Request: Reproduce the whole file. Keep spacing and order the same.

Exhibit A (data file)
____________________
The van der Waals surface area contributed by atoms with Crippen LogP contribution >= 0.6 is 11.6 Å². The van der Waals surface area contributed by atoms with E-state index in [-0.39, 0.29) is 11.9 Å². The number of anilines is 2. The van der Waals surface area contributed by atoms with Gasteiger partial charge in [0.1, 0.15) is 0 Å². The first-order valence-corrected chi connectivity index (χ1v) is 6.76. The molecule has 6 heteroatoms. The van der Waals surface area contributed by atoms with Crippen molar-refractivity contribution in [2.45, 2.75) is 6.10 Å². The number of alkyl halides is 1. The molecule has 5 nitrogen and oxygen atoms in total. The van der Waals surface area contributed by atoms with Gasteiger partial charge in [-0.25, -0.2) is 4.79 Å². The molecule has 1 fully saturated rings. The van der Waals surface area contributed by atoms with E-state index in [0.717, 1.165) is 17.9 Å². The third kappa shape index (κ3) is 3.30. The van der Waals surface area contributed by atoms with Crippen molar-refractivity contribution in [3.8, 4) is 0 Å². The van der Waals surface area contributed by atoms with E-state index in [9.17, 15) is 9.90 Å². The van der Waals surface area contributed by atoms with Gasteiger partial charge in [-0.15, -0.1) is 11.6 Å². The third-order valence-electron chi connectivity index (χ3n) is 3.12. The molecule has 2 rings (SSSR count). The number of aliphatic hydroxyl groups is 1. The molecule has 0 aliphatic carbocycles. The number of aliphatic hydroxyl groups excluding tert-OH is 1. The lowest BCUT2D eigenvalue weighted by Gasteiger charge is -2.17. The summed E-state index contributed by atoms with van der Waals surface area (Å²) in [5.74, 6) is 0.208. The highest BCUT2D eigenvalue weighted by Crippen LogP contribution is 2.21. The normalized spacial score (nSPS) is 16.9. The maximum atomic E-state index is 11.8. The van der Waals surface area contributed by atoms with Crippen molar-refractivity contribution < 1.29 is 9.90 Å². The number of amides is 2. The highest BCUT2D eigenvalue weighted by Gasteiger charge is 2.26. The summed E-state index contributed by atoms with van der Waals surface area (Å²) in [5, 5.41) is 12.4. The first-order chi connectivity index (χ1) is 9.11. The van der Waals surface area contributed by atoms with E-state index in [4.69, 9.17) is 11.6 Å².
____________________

The van der Waals surface area contributed by atoms with Crippen LogP contribution >= 0.6 is 11.6 Å². The van der Waals surface area contributed by atoms with E-state index in [-0.39, 0.29) is 11.9 Å². The number of anilines is 2. The van der Waals surface area contributed by atoms with Gasteiger partial charge in [0.1, 0.15) is 0 Å². The first-order valence-corrected chi connectivity index (χ1v) is 6.76. The molecule has 6 heteroatoms. The van der Waals surface area contributed by atoms with Crippen molar-refractivity contribution in [2.45, 2.75) is 6.10 Å². The number of alkyl halides is 1. The molecule has 5 nitrogen and oxygen atoms in total. The van der Waals surface area contributed by atoms with Gasteiger partial charge in [-0.25, -0.2) is 4.79 Å². The molecule has 1 fully saturated rings. The van der Waals surface area contributed by atoms with E-state index in [0.717, 1.165) is 17.9 Å². The third kappa shape index (κ3) is 3.30. The van der Waals surface area contributed by atoms with Crippen molar-refractivity contribution in [3.8, 4) is 0 Å². The van der Waals surface area contributed by atoms with E-state index in [9.17, 15) is 9.90 Å². The van der Waals surface area contributed by atoms with Gasteiger partial charge in [-0.15, -0.1) is 11.6 Å². The third-order valence-electron chi connectivity index (χ3n) is 3.12. The molecule has 2 rings (SSSR count). The number of aliphatic hydroxyl groups is 1. The molecule has 0 aliphatic carbocycles. The number of aliphatic hydroxyl groups excluding tert-OH is 1. The lowest BCUT2D eigenvalue weighted by Gasteiger charge is -2.17. The summed E-state index contributed by atoms with van der Waals surface area (Å²) in [5.74, 6) is 0.208. The highest BCUT2D eigenvalue weighted by Crippen LogP contribution is 2.21. The normalized spacial score (nSPS) is 16.9. The maximum atomic E-state index is 11.8. The van der Waals surface area contributed by atoms with Crippen molar-refractivity contribution < 1.29 is 9.90 Å². The number of amides is 2. The highest BCUT2D eigenvalue weighted by Gasteiger charge is 2.26. The summed E-state index contributed by atoms with van der Waals surface area (Å²) in [5, 5.41) is 12.4. The first-order chi connectivity index (χ1) is 9.11. The van der Waals surface area contributed by atoms with E-state index in [4.69, 9.17) is 11.6 Å².